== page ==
Looking forward, other position groups that get less discussion are in serious need of attention as well. Starting in 2017, there are dwindling viable in-house options left at CB unless they sign someone else long term. The fantasy of a continuous CB factory that can consistently produce high level corners out of 6th round draft raw material is not looking so plausible and the idea of supplementing this model with the occasional FA doesn’t look so great either.

      The TE position needs scrutiny too: I hope Graham recovers but it’s no sure thing; Willson is UFA in 2017; and they have yet to find a quality replacement for Miller’s blocking functions on the line — there are obvious downsides to using an extra lineman.

      On offensive line, it’s hard to isolate one weak link in that chain because every link is weak.

      If this is what the team with the best set of longterm core players faces, imagine the problems the other 31 reckon with!

  24. Coleslaw

    Interesting story on bleacher report about Rashard Higgins, 6’2″ route runner, sounds like a great fit to replace Kearse

    • 12thManderson

      Hollywood’s a stud, everything you look for. Hands catcher, ladder climber, full route tree, not the fastest man on the field, so but yet plays so sudden and knows how to win doing it, and last but not least. He accounts for a Large Pertcentage of the offense he was in. (Lockett, Richardson, Harvin, Graham). Very coveted trait from our F.O.

      • Coleslaw

        I’d love him in the fourth, would be solid addition to our group with a skillset RW loves

        • Coleslaw

          Bigger Lockett who can work the slot and underneath like tate and split out wide, can’t wait to see his combine numbers. Baldwin would have Higgins’ route running perfected too like Lockett.

          • EranUngar

            His highlight tape looks outstanding. He may not have Lockett’s speed but he shows everything we would want from a WR ready to contribute on year one.

            Great pick guys.

    • Attyla the Hawk

      Higgins had some rather incredible production in his FR/SO years.

      Couple of statistical comparisons (these for all WRs in 2014). It’s interesting to see just how well Higgins compared to the best of the best:



      Higgins, if he’s available in R4 would be a no brainer pick. Not sure he’d last to the end of R4. May need to take him with the 3rd comp or move up in the 4th.

      I’m guessing testing wise he might underwhelm. It’s odd to see the combination of catch rate of a slot guy, with Yards per catch and Yards per target of a deep threat specialist.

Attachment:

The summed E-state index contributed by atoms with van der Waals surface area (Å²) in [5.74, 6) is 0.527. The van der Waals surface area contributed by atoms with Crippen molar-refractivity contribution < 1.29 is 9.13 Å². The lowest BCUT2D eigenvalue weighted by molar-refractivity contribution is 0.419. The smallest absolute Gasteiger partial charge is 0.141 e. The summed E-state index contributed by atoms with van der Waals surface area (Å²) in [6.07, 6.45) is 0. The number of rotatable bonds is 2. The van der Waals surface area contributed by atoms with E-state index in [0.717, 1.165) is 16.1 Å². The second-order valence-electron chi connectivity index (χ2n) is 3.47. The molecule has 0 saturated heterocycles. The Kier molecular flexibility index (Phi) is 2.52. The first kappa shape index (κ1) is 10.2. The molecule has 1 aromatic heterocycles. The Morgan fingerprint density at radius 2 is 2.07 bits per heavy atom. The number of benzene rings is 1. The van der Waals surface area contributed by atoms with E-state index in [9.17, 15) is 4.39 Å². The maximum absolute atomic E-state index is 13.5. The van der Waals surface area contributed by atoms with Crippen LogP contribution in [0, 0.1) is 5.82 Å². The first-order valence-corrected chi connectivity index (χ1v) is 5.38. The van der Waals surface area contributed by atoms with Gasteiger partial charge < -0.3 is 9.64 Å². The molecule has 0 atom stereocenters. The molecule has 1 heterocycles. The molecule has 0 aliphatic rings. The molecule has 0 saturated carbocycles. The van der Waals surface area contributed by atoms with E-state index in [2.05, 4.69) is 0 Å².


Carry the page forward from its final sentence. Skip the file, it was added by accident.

25. Brandon

    I know it may sound a little strange, but what are thoughts on possibly converting Pharoh Cooper into a 3rd Down RB? He looks big out there on the field and carries it very well. He would only need to put on about 10 pounds and already has that catching ability. Not afraid of contact and plays tough. Could draft him in the 3rd, maybe even the 4th. Any thoughts? Just trying to make things interesting!

    • Brandon

      Better yet, Notre Dame RB C.J. Prosise! 6’1 220 lbs. Used to play slot receiver before becoming the workhorse back. Plays fast, nice cuts and patience, waiting for the holes to form for him. I’m liking him as not only a 3rd down back, but also a player who can share carries with Rawls. Can probably draft him late in the draft (maybe 5th round)

      • Steele

        I see Prosise going in rd. 3-4. He is dynamic in running as well as receiving. Would add versatility and a big play threat. Definitely one of my favorites in this draft class.

      • EranUngar

        Prosise seems like a perfect complement to the RB core and could be that safe hands quick outlet for RW when the pressure is comming.

        We have been burned in the past by such players and I’d love to have one on the roster.

      • Ignorant

        Is he really 220? I’d like to see more of him running between the tackles. I’d take him in the 4th or 5th.

  26. Coleslaw

    I’d take Booker or Collins ahead of Henry but that’s me.

  27. Jay

    The Offensive linemen in the upcoming draft that are Tom Cable kind of players are: Ryan Kelly (C-Bama) Germain Ifedi (RT, Texas A&M), Rees Odhiambo (G Boise St.), Graham Glasgow (c/g Mich.), Joshua Garnett G/RT Stanford), Jack Allen (C-MSU), Jerald Hawkins (OT-LSU) and Sebastian Tretola (G-Arkansas). They all run block well and have a nasty demeanor. None of them are going in the first round unless the Seahawks “reach” again and draft one of them well before they are projected like, GULP, did with Justin Britt. That all being said, Henry is viable pick. One, he is huge for a RB and with our OL our RB’s are going to get hit. Henry also picks up blitzes well and is a good blocker. Not that the Seahawks are going to change their offensive philosophy but with a healthy Rawls and a healthy Henry, the Hawks could add some old school, two-back formations to their game plan. As a run first organization, that has to seem attractive. Also, Henry would make the recently legal troubled Coleman, expendable as well as the aging Tukuafu at FB. Three, having a fast, strong 6’2″ 242lb running back who can also catch the ball makes for some attractive options inside the 10 yard line. The Hawks probably won’t draft him at 26, but if he falls as is being projected then in round 2? If non of this happens the running back that I think would make sense (strictly as Rawls backup) for them to draft is Josh Ferguson out of Illinois and he’ll still be around in the 5th round because of his size.

    • Volume12

      I persnally think LSU OT Jerald Hawkins is one of the most overrated prospects in this class.

      • Attyla the Hawk

        Kind of looks like an R4 kind of OL pick.

        Don’t like his lateral movement skills at all. Kick slide is almost painful to watch. Love his intensity and the way he finishes. Like the way he can combo/move up to the second level.